Playing ‘what-if’ with Bell’s future

Interesting times, indeed. For a while last month, it looked distinctly possible that Canada could end up with a monolithic, monopolistic carrier coast-to-coast. Reaction to Telus’s bid to takeover Bell didn’t meet with universal public approval. The knee-jerk reaction here was that eliminating one of the players — or merging two, if you prefer — would take off any competitive pressure that exists in the Canadian marketplace and result in higher rates and lesser services. A consolidated “Bellus” would also likely shed thousands of jobs as it rationalized its staff and infrastructure.

There was an flipside to the proposition that few talked up. Efficiencies would be gained, especially on the administrative and customer service sides, which could actually drive down costs — a savings that might be shared with users. In theory, it would be the best performers in both companies that would survive, meaning superior performance and service.

We’ll never know now — although the maxim “never say never” applies here with a vengeance — in the wake of the Teachers Pension Plan’s $51.7-billion winning bid which would be the outcome.

Now we have a different set of outcomes to consider.

Teachers will have to take on considerable debt to finance the buy, and how it’s managed is going to effect your services. Analysts have floated a couple of options: push margins, and thus prices, up; shutter unprofitable services; sell off attractive infrastructure. None of those suggests a focus on innovative new services for customers.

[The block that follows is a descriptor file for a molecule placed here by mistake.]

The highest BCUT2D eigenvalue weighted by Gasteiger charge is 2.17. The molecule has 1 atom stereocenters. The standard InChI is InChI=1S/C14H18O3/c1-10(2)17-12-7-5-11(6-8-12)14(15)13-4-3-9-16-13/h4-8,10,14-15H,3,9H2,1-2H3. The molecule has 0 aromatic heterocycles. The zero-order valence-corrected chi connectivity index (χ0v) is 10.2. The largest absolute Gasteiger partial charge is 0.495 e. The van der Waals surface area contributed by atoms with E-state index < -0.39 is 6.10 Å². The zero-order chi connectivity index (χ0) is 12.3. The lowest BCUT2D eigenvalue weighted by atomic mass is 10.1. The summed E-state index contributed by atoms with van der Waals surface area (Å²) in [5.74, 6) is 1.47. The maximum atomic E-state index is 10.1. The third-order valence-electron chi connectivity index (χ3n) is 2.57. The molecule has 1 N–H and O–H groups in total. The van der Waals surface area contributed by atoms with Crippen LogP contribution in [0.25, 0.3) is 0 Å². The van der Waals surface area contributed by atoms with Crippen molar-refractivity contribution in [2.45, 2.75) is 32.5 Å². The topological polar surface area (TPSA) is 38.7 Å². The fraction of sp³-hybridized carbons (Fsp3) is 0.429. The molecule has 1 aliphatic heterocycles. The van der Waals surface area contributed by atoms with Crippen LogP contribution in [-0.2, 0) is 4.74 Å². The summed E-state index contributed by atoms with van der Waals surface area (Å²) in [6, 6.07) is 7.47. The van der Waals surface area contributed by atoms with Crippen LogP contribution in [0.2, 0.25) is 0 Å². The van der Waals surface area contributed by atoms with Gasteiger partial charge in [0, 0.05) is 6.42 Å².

A private Bell, free from the responsibility to public shareholders, could be a more creative Bell. But Teachers is in business to make money, not lose it, so any long-term creativity will face a tough business case test.

To be fair, Telus would have incurred massive debt taking over Bell, and its management style would be similarly cramped. But a Bell-Telus merger would have offered the option of slimming down from redundant resources rather than saving money by slashing into the muscle.

Of course, Telus could get back in the picture with a hostile bid any day now. Interesting times, indeed.

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Jim Love, Chief Content Officer, IT World Canada

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